Electrostatically stabilized hybrids of carbon and maghemite nanoparticles: electrochemical study and application†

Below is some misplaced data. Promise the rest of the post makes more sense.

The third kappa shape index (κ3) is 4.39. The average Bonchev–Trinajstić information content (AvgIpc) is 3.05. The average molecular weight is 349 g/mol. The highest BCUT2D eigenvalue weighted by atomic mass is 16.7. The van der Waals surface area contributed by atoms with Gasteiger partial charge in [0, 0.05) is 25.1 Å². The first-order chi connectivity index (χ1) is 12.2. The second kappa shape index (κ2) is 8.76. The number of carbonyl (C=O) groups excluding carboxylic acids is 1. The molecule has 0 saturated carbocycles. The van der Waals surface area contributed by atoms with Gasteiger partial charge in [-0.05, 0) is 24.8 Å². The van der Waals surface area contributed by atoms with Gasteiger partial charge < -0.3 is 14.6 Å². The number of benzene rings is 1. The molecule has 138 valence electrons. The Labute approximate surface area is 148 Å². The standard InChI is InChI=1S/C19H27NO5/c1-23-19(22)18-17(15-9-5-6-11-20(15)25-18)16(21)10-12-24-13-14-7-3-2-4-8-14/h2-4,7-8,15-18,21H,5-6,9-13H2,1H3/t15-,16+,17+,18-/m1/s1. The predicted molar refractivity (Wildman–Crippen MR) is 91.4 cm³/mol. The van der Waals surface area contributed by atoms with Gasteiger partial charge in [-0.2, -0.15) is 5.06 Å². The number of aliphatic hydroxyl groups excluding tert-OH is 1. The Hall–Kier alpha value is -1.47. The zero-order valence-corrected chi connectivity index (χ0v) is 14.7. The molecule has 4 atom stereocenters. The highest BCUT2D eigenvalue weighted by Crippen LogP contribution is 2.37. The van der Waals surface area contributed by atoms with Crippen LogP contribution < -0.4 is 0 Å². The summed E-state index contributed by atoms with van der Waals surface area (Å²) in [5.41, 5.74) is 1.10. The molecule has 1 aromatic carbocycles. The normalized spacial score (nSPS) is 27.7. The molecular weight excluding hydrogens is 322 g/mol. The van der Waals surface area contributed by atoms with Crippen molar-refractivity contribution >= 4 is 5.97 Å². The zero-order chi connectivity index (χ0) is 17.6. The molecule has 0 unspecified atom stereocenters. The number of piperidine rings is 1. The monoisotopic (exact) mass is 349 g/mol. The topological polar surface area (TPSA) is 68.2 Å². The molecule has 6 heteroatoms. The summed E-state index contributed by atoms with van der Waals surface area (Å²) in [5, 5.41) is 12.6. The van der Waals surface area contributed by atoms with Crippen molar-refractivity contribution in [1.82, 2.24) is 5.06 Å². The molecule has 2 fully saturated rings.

Binary hybrids have been investigated for the past few decades due to the emerging properties of nanoparticle composites. Electrostatically stabilized core–shell nanostructures composed of surface active magnetic nanoparticles (SAMNs) and differently charged carbon nanomaterials display specific electrochemical properties. In this work, a set of binary hybrids that include a new class of magnetic nanoparticles is presented and the electrochemical features of the hybrids are reported. Gallic acid derived carbon dots (GA-CDs), PEG derived graphene dots (PEG-GDs), and quaternized carbon dots (Q-CDs) characterized by different charged groups were used for the preparation of different complexes with SAMNs. Thus, a set of six binary nanomaterials was obtained, and characterized by electrochemical impedance spectroscopy, cyclic voltammetry and chronoamperometry, demonstrating significant differences in the charge transfer resistance, capacitive current, electrochemical performance, and reversibility with respect to the isolated subunits. Among them, the combination of Q-CDs with an excess of SAMNs led to a Q-CD@SAMN hybrid, which displayed peculiar electrocatalytic properties attributable to the influence of the strong electrostatic interactions exerted by Q-CDs on the SAMN surface. Notwithstanding their small fraction (around 1% w/w), Q-CDs oriented the electrocatalysis of SAMNs toward the selective electro-oxidation of polyphenols at low applied potentials (+0.1 V vs. SCE). Finally, the Q-CD@SAMN hybrid was used for the development of a coulometric sensor for polyphenols, composed of a simple carbon paste electrode in a small volume electrochemical flow cell (1 μL), and used for the complete direct electro-oxidation of polyphenols from plant extracts.